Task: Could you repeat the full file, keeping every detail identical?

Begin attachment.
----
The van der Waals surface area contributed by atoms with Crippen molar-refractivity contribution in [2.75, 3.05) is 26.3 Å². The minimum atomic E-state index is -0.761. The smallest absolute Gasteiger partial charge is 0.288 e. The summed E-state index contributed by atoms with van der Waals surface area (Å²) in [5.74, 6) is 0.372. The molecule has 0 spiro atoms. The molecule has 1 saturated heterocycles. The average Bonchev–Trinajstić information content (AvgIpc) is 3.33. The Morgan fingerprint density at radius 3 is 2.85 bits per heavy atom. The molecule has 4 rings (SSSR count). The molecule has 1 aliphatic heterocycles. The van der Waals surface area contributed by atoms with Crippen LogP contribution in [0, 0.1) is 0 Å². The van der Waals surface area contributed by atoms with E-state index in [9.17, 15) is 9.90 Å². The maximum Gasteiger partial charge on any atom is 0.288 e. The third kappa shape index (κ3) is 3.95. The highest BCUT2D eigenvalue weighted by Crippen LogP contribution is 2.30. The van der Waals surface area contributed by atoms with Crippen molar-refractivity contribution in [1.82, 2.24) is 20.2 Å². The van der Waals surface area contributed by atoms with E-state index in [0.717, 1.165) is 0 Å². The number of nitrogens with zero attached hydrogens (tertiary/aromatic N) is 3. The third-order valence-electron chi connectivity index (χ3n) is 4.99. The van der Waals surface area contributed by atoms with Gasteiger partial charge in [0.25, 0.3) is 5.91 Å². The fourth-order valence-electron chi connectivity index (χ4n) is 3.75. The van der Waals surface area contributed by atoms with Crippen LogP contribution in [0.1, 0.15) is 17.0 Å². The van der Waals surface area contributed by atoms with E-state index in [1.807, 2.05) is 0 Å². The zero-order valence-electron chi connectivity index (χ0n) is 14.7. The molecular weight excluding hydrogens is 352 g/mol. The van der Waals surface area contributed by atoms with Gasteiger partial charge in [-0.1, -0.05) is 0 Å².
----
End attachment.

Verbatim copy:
The van der Waals surface area contributed by atoms with Crippen molar-refractivity contribution in [2.75, 3.05) is 26.3 Å². The minimum atomic E-state index is -0.761. The smallest absolute Gasteiger partial charge is 0.288 e. The summed E-state index contributed by atoms with van der Waals surface area (Å²) in [5.74, 6) is 0.372. The molecule has 0 spiro atoms. The molecule has 1 saturated heterocycles. The average Bonchev–Trinajstić information content (AvgIpc) is 3.33. The Morgan fingerprint density at radius 3 is 2.85 bits per heavy atom. The molecule has 4 rings (SSSR count). The molecule has 1 aliphatic heterocycles. The van der Waals surface area contributed by atoms with Crippen LogP contribution in [0, 0.1) is 0 Å². The van der Waals surface area contributed by atoms with E-state index in [9.17, 15) is 9.90 Å². The maximum Gasteiger partial charge on any atom is 0.288 e. The third kappa shape index (κ3) is 3.95. The highest BCUT2D eigenvalue weighted by Crippen LogP contribution is 2.30. The van der Waals surface area contributed by atoms with Crippen molar-refractivity contribution in [1.82, 2.24) is 20.2 Å². The van der Waals surface area contributed by atoms with E-state index in [0.717, 1.165) is 0 Å². The number of nitrogens with zero attached hydrogens (tertiary/aromatic N) is 3. The third-order valence-electron chi connectivity index (χ3n) is 4.99. The van der Waals surface area contributed by atoms with Gasteiger partial charge in [0.25, 0.3) is 5.91 Å². The fourth-order valence-electron chi connectivity index (χ4n) is 3.75. The van der Waals surface area contributed by atoms with Crippen LogP contribution in [0.1, 0.15) is 17.0 Å². The van der Waals surface area contributed by atoms with E-state index in [1.807, 2.05) is 0 Å². The zero-order valence-electron chi connectivity index (χ0n) is 14.7. The molecular weight excluding hydrogens is 352 g/mol. The van der Waals surface area contributed by atoms with Gasteiger partial charge in [-0.1, -0.05) is 0 Å².